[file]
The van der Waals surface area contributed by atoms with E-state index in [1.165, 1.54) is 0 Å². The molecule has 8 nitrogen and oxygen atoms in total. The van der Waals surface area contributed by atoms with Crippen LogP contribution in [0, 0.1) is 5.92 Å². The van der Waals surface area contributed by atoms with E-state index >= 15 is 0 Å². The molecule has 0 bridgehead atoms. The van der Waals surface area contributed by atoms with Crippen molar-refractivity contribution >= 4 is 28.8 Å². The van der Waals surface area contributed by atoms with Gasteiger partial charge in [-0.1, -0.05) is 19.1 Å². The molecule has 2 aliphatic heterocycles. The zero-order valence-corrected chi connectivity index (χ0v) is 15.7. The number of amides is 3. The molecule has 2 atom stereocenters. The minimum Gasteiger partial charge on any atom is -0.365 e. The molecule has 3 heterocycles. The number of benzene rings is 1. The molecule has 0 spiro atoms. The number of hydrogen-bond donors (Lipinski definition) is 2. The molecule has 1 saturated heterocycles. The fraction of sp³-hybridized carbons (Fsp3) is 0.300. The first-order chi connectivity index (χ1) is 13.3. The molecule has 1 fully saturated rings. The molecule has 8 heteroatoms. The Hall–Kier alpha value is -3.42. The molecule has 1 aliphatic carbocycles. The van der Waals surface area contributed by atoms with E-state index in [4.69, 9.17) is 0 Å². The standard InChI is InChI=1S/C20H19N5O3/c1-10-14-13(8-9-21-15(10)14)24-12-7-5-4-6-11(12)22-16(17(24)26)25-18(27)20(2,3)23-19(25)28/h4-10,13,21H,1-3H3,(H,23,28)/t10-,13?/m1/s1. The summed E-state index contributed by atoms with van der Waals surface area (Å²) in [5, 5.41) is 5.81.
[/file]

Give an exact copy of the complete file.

The van der Waals surface area contributed by atoms with E-state index in [1.165, 1.54) is 0 Å². The molecule has 8 nitrogen and oxygen atoms in total. The van der Waals surface area contributed by atoms with Crippen LogP contribution in [0, 0.1) is 5.92 Å². The van der Waals surface area contributed by atoms with E-state index >= 15 is 0 Å². The molecule has 0 bridgehead atoms. The van der Waals surface area contributed by atoms with Crippen molar-refractivity contribution >= 4 is 28.8 Å². The van der Waals surface area contributed by atoms with Gasteiger partial charge in [-0.1, -0.05) is 19.1 Å². The molecule has 2 aliphatic heterocycles. The zero-order valence-corrected chi connectivity index (χ0v) is 15.7. The number of amides is 3. The molecule has 2 atom stereocenters. The minimum Gasteiger partial charge on any atom is -0.365 e. The molecule has 3 heterocycles. The number of benzene rings is 1. The molecule has 0 spiro atoms. The number of hydrogen-bond donors (Lipinski definition) is 2. The molecule has 1 saturated heterocycles. The fraction of sp³-hybridized carbons (Fsp3) is 0.300. The first-order chi connectivity index (χ1) is 13.3. The molecule has 1 fully saturated rings. The molecule has 8 heteroatoms. The Hall–Kier alpha value is -3.42. The molecule has 1 aliphatic carbocycles. The van der Waals surface area contributed by atoms with E-state index in [4.69, 9.17) is 0 Å². The standard InChI is InChI=1S/C20H19N5O3/c1-10-14-13(8-9-21-15(10)14)24-12-7-5-4-6-11(12)22-16(17(24)26)25-18(27)20(2,3)23-19(25)28/h4-10,13,21H,1-3H3,(H,23,28)/t10-,13?/m1/s1. The summed E-state index contributed by atoms with van der Waals surface area (Å²) in [5, 5.41) is 5.81.